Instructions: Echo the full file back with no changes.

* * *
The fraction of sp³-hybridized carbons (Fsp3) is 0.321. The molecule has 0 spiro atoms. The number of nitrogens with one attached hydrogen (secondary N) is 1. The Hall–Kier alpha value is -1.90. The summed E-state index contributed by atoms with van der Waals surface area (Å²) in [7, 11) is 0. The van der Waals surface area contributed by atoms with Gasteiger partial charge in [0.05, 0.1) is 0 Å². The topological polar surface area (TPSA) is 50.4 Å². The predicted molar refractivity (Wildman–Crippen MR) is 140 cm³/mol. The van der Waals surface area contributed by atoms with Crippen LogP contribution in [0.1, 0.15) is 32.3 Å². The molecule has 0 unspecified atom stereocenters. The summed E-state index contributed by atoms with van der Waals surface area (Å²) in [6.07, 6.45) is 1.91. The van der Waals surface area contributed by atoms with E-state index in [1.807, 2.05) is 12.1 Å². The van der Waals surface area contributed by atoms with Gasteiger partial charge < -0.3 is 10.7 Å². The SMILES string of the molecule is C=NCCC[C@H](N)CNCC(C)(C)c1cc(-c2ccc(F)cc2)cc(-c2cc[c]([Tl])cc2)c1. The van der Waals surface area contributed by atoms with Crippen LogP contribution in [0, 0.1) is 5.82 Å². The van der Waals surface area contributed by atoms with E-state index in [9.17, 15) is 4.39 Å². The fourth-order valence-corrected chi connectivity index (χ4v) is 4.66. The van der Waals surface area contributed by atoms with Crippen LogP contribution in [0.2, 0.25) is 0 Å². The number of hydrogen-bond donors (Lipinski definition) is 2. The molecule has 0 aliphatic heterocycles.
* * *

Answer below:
The fraction of sp³-hybridized carbons (Fsp3) is 0.321. The molecule has 0 spiro atoms. The number of nitrogens with one attached hydrogen (secondary N) is 1. The Hall–Kier alpha value is -1.90. The summed E-state index contributed by atoms with van der Waals surface area (Å²) in [7, 11) is 0. The van der Waals surface area contributed by atoms with Gasteiger partial charge in [0.05, 0.1) is 0 Å². The topological polar surface area (TPSA) is 50.4 Å². The predicted molar refractivity (Wildman–Crippen MR) is 140 cm³/mol. The van der Waals surface area contributed by atoms with Crippen LogP contribution in [0.1, 0.15) is 32.3 Å². The molecule has 0 unspecified atom stereocenters. The summed E-state index contributed by atoms with van der Waals surface area (Å²) in [6.07, 6.45) is 1.91. The van der Waals surface area contributed by atoms with E-state index in [1.807, 2.05) is 12.1 Å². The van der Waals surface area contributed by atoms with Gasteiger partial charge < -0.3 is 10.7 Å². The SMILES string of the molecule is C=NCCC[C@H](N)CNCC(C)(C)c1cc(-c2ccc(F)cc2)cc(-c2cc[c]([Tl])cc2)c1. The van der Waals surface area contributed by atoms with Crippen LogP contribution in [0, 0.1) is 5.82 Å². The van der Waals surface area contributed by atoms with E-state index in [9.17, 15) is 4.39 Å². The fourth-order valence-corrected chi connectivity index (χ4v) is 4.66. The van der Waals surface area contributed by atoms with Crippen LogP contribution in [0.2, 0.25) is 0 Å². The number of hydrogen-bond donors (Lipinski definition) is 2. The molecule has 0 aliphatic heterocycles.